BEIJING – China’s trade with the United States and the rest of the world jumped double-digit in April as consumer demand picked up, but growth appeared to be slowing.
Global exports rose 32.3% from a year ago to $ 263.9 billion, as in March, but down from the explosive rise of 60.6% in the first two months of 2021 , according to customs data Friday. Imports rose 43.1% to $ 221.1 billion, an acceleration from the 38.1% expansion in March.
China’s trade gains look particularly spectacular given the comparison to a year ago, when global economies shut down to fight the coronavirus. Forecasters say growth has stabilized once the distortion and seasonal fluctuations are taken into account.
Despite the April jump in numbers, exports are stabilizing “and the rebound in imports has stagnated,” Capital Economics’ Julian Evans-Pritchard said in a report. “Demand is probably close to a cyclical peak.”
The trade outlook is overshadowed by a tariff war with Washington and surveys that show growth in export orders in April weakened. President Joe Biden has yet to say what he could do to restart talks to end the trade war.
On the home front, economic output in the three months ending in March rose only 0.6% from the previous quarter, showing that China’s explosive rebound has abruptly slowed down. This suggests that the growth in Chinese demand for iron ore, consumer goods and other imports will slow.
Chinese manufacturers of smartphones, cars, consumer electronics and other goods are also hampered by the global processor chip shortage as industries revive after the pandemic.
April’s exports to the United States rose 30.8% from a year ago to $ 42 billion despite tariff hikes that remained in place after Beijing and Washington agreed to a truce in their trade war last year. Imports of U.S. products rose 23.5 percent to $ 13.9 billion despite Chinese tariff hikes.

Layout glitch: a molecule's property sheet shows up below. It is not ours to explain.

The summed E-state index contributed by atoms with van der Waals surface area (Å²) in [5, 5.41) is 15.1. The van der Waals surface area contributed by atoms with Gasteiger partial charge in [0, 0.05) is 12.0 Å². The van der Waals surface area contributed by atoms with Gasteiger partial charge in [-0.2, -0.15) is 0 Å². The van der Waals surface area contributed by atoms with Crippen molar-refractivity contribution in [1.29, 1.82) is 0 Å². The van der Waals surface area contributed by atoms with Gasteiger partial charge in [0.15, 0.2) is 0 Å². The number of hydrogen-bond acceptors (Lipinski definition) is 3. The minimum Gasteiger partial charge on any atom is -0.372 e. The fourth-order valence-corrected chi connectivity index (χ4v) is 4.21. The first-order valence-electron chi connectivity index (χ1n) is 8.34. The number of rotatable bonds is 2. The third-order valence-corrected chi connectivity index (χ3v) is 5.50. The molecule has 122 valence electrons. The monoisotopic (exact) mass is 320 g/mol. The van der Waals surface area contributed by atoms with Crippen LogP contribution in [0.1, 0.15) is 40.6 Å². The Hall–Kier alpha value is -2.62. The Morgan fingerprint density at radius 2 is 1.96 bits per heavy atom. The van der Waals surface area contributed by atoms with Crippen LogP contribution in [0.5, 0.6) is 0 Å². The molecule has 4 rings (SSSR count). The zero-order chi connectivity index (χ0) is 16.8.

China’s global trade surplus narrowed 5% to $ 42.8 billion, a sign that Chinese demand is recovering faster than in the rest of the world. Its politically volatile surplus with the United States widened 33.4% to $ 28.1 billion.
Exports to the 27 countries of the European Union increased 23.9% from a year ago to $ 39.9 billion, while imports rose 43.3% to $ 26.8 billion. China’s trade surplus with Europe narrowed 3% to $ 13.1 billion.
Exporters have taken advantage of the rapid reopening of China’s economy and demand for masks and other medical supplies, as some governments reimpose antivirus restrictions that restrict business and commerce.
The latest Chinese import figures are also inflated by rising global prices for iron ore and other raw materials. This may make imports appear larger as the quantity of goods holds or decreases.
In the four months of April, Chinese exports jumped 44% from a year earlier to reach $ 973.7 billion. Imports increased by $ 31.9 billion to reach $ 815.8 billion.